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Academic Unedited, Tristan Bridges

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I know you curious folks and how you like to pry into other people's writing and researching lives.
How do they do it? You want details. Enter the newest series here at Paper Raven Editing,
Academics Unedited: candid interviews about writing and research.

Tristan

Today I'm “sitting down” with a fantastic writer and researcher, Tristan Bridges. I attended Tristan's presentation at the annual American Sociology Association conference in New York last week, and I have to say, his approach to research is both innovating and inspiring. Tristan is an assistant professor of Sociology at the College of Brockport SUNY. He does compelling research on men, masculinities, family, and issues of gender and sexual identity and inequality. Even better, he blogs about his research at Inequality by (Interior) Design.

So, Tristan, let's dive right in. Since your early days of academic writing, what practices have you adopted that have made you a more productive writer?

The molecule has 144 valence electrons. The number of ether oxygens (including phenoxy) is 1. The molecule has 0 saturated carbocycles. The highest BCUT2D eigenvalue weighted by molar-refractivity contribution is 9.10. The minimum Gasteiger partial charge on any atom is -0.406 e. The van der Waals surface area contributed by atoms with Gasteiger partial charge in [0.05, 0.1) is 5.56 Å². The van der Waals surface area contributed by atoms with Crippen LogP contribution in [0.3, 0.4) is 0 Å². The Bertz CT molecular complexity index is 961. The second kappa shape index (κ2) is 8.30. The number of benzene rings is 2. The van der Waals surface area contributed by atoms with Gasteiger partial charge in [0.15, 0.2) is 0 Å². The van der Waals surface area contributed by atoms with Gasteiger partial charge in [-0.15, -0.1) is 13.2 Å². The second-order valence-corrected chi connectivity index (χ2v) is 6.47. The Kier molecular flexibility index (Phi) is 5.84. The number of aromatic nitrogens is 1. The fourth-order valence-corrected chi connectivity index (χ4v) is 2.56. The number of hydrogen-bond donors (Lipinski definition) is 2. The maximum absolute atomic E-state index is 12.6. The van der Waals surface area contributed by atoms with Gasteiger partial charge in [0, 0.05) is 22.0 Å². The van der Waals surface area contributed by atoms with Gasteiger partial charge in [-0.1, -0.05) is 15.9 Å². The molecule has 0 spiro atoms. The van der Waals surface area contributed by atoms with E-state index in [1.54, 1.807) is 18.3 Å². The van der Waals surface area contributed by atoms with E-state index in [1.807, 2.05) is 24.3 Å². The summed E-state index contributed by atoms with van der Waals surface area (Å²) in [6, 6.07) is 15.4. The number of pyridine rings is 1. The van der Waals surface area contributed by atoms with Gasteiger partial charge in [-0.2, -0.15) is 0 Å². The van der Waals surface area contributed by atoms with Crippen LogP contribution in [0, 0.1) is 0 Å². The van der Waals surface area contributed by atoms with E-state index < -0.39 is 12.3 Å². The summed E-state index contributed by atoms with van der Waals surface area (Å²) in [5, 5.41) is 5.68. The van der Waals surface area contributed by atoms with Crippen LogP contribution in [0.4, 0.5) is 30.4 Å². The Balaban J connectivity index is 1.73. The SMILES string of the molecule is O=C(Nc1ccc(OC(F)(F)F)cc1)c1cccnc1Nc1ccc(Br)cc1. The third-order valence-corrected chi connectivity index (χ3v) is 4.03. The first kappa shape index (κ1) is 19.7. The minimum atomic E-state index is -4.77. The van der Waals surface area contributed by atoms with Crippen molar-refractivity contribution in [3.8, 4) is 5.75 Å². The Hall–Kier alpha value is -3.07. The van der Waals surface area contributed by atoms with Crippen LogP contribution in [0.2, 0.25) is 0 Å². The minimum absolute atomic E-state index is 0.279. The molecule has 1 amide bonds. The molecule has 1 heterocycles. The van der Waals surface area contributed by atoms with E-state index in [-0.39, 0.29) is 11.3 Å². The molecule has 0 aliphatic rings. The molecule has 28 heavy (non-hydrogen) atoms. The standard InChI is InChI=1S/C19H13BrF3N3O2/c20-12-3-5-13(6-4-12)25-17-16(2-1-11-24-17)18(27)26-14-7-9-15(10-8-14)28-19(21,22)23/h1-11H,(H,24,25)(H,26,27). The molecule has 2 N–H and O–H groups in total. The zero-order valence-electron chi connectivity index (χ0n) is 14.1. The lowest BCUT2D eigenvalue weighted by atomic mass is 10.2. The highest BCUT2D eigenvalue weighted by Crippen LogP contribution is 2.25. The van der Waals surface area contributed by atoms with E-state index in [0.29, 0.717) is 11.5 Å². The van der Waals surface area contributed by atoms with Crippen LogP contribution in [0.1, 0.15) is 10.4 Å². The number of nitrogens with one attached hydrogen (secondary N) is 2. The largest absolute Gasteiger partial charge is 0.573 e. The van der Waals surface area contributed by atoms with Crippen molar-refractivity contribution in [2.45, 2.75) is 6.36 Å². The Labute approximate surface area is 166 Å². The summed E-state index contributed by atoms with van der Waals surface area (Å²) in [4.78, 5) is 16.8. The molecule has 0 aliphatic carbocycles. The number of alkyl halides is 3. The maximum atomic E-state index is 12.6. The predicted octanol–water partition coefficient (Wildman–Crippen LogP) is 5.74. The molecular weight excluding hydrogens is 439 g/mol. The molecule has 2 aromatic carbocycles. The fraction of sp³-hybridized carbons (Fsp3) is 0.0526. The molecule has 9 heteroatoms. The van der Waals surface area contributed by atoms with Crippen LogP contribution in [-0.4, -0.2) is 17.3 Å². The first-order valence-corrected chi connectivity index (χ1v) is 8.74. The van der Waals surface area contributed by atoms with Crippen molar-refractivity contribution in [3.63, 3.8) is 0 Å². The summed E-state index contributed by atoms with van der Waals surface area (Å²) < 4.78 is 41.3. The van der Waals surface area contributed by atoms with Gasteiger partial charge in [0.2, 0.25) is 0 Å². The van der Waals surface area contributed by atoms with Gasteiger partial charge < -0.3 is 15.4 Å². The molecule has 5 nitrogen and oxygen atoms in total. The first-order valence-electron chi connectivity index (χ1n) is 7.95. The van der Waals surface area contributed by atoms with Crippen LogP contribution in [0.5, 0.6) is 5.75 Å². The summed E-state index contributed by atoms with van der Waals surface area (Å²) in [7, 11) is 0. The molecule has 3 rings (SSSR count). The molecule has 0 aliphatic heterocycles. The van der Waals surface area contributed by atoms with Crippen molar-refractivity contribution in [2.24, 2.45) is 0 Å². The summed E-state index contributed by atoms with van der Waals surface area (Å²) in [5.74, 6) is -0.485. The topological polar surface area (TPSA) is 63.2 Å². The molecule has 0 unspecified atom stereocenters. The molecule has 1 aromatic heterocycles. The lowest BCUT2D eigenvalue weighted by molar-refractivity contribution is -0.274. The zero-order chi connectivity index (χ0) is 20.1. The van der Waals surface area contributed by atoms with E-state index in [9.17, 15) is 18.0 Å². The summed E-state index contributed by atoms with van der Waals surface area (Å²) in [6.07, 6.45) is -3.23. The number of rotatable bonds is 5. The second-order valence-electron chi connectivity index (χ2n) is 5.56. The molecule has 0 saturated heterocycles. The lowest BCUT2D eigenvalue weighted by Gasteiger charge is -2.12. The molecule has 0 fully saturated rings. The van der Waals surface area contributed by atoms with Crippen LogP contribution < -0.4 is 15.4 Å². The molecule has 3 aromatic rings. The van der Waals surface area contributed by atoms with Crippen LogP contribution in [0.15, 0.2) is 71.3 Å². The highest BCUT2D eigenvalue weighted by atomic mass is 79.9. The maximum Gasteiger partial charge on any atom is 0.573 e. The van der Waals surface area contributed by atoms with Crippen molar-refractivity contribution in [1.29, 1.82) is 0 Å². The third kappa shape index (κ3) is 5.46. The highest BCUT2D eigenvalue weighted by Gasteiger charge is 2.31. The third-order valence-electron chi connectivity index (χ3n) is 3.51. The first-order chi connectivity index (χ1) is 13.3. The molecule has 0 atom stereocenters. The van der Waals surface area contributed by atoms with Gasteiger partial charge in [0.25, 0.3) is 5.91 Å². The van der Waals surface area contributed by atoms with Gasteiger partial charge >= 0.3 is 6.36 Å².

One thing I’ve learned is that there is no one-size-fits-all solution for writers. Some scholars I know are enormously productive by setting aside huge chunks of time within a single day (or overnight). Others need small amounts of time on a more regular basis. Here are a few tips that have worked for me.

  • Find time to write (or think about writing) on a daily basis—If you don’t write every day (and who does?), it’s important to write yourself memos about what you were thinking about when you last stopped.
  • Outline, outline, outline— Eviatar Zerubavel’s book on writing, The Clockwork Muse, is one that has really worked for me. He suggests guessing at the number of pages various parts of the piece you’re outlining might occupy in the actual outline. Each day you sit down and dedicate yourself to one or two of those sections rather than just trying to write as much as possible.
  • Start writing in the morning—When I’m struggling letting go of other things I need to get done, I’ll often take 5 or 10 minutes to write out a list of all the things I’m thinking about doing instead of writing so that I can mentally let go of them for a while.
  • Quit while you’re ahead—My best writing usually happens in about 2-3 hour chunks. After that, I start getting frustrated, uncomfortable, bored, etc. So, one trick I’ve learned is to not let myself get overly frustrated with a piece of writing. When I feel that starting to happen, I’ll write myself a memo about where I am, and come back to it next time.